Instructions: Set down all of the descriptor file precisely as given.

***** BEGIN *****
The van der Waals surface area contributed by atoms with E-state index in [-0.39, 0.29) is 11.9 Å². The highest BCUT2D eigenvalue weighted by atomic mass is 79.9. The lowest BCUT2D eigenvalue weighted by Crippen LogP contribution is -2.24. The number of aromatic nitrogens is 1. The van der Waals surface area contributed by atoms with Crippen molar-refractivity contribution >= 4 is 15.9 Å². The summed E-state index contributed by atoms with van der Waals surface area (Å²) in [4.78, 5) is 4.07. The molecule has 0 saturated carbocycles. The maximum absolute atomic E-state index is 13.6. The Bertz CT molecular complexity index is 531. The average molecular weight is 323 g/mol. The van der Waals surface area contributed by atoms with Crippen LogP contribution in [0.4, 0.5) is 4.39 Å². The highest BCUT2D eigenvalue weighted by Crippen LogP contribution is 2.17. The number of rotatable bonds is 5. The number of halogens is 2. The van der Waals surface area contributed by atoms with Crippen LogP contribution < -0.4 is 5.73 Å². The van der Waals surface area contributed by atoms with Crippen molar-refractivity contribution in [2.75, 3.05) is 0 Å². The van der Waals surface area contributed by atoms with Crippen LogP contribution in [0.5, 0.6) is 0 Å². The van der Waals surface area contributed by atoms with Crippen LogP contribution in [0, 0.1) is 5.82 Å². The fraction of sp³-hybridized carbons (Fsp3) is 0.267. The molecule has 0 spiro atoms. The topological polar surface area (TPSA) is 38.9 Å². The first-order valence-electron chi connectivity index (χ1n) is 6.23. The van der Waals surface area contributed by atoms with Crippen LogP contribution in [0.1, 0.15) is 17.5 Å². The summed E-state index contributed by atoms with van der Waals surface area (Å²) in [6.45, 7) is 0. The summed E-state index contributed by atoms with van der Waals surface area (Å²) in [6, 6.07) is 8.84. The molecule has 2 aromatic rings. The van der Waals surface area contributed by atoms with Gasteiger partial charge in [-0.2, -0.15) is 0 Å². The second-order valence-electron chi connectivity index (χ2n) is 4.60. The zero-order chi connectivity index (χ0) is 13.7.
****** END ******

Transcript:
The van der Waals surface area contributed by atoms with E-state index in [-0.39, 0.29) is 11.9 Å². The highest BCUT2D eigenvalue weighted by atomic mass is 79.9. The lowest BCUT2D eigenvalue weighted by Crippen LogP contribution is -2.24. The number of aromatic nitrogens is 1. The van der Waals surface area contributed by atoms with Crippen molar-refractivity contribution >= 4 is 15.9 Å². The summed E-state index contributed by atoms with van der Waals surface area (Å²) in [4.78, 5) is 4.07. The molecule has 0 saturated carbocycles. The maximum absolute atomic E-state index is 13.6. The Bertz CT molecular complexity index is 531. The average molecular weight is 323 g/mol. The van der Waals surface area contributed by atoms with Crippen LogP contribution in [0.4, 0.5) is 4.39 Å². The highest BCUT2D eigenvalue weighted by Crippen LogP contribution is 2.17. The number of rotatable bonds is 5. The number of halogens is 2. The van der Waals surface area contributed by atoms with Crippen LogP contribution < -0.4 is 5.73 Å². The van der Waals surface area contributed by atoms with Crippen molar-refractivity contribution in [2.75, 3.05) is 0 Å². The van der Waals surface area contributed by atoms with Crippen LogP contribution in [0.5, 0.6) is 0 Å². The van der Waals surface area contributed by atoms with Crippen LogP contribution in [0, 0.1) is 5.82 Å². The fraction of sp³-hybridized carbons (Fsp3) is 0.267. The molecule has 0 spiro atoms. The topological polar surface area (TPSA) is 38.9 Å². The first-order valence-electron chi connectivity index (χ1n) is 6.23. The van der Waals surface area contributed by atoms with Crippen LogP contribution in [0.1, 0.15) is 17.5 Å². The summed E-state index contributed by atoms with van der Waals surface area (Å²) in [6.45, 7) is 0. The summed E-state index contributed by atoms with van der Waals surface area (Å²) in [6, 6.07) is 8.84. The molecule has 2 aromatic rings. The van der Waals surface area contributed by atoms with Gasteiger partial charge in [-0.2, -0.15) is 0 Å². The second-order valence-electron chi connectivity index (χ2n) is 4.60. The zero-order chi connectivity index (χ0) is 13.7.